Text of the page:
Adjusting Cross-Domain Analytics Data

Anyone that’s used Google Analytics to track cross-domain requests has probably run up against the fact that Analytics adds some really ugly GET variables to the end of your URLs when you click on links. Not only are they ugly, but they also can stop things like WP Super Cache from caching your pages. We also found that the query string appended by Google Analytics was causing server errors when appended to the URLs of some of our hosted apps.

There is a little-publicized feature in Analytics, though, that lets you change the query string into a hash string. Therefore, instead of having some long, ugly string that can mess things up (and, to be honest, long, confusing query strings can sometimes scare users); you get a long, ugly hash appended to the URL, instead (which has no effect on the way the page is rendered, and, therefore, doesn’t mess up nearly as many things).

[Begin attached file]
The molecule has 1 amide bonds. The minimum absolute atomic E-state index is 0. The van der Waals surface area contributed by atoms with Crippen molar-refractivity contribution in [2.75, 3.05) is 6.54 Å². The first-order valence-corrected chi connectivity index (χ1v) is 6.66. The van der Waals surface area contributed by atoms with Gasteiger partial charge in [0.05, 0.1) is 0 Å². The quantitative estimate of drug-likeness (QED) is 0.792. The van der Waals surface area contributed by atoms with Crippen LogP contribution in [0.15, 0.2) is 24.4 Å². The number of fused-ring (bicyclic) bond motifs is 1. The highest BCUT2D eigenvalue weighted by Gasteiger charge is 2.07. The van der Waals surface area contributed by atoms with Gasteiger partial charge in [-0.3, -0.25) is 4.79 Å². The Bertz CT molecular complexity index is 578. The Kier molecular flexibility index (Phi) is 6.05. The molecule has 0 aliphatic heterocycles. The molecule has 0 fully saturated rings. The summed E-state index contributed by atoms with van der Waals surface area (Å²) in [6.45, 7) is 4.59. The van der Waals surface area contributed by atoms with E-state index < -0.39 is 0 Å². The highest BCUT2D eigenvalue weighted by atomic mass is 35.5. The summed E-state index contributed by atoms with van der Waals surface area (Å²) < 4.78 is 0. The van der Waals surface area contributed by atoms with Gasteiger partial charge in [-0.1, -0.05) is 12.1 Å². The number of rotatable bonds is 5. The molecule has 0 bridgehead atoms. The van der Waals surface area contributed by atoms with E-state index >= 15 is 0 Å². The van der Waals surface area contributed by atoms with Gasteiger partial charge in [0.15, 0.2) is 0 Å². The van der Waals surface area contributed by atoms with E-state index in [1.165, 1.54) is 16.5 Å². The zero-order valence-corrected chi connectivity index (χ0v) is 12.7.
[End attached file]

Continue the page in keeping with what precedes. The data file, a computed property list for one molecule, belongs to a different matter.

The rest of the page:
Handling One Radio Button With JavaScript

Today, I discovered an issue that I have probably encountered in the past; but it’s been so long I forgot about it. I had some JavaScript set up to select a radio button based on text input, and then update the text based on the selected radio button (it’s a TinyMCE plugin that inserts a shortcode into the WordPress visual editor). Throughout all of the testing I performed, everything worked just fine. Today, though, someone else was testing the interface and could not get the text or the radio button to update properly.

After a bit of testing and messing around with the interface, I finally discovered that my JavaScript wasn’t recognizing the existence of the radio button on the form. After a bit more testing, I realized that’s because only one radio button existed; and JavaScript doesn’t treat radio buttons as arrays when there’s only one instance. When I had been testing before, I had multiple radio buttons, so everything worked; but now there was only one button, so it fell over.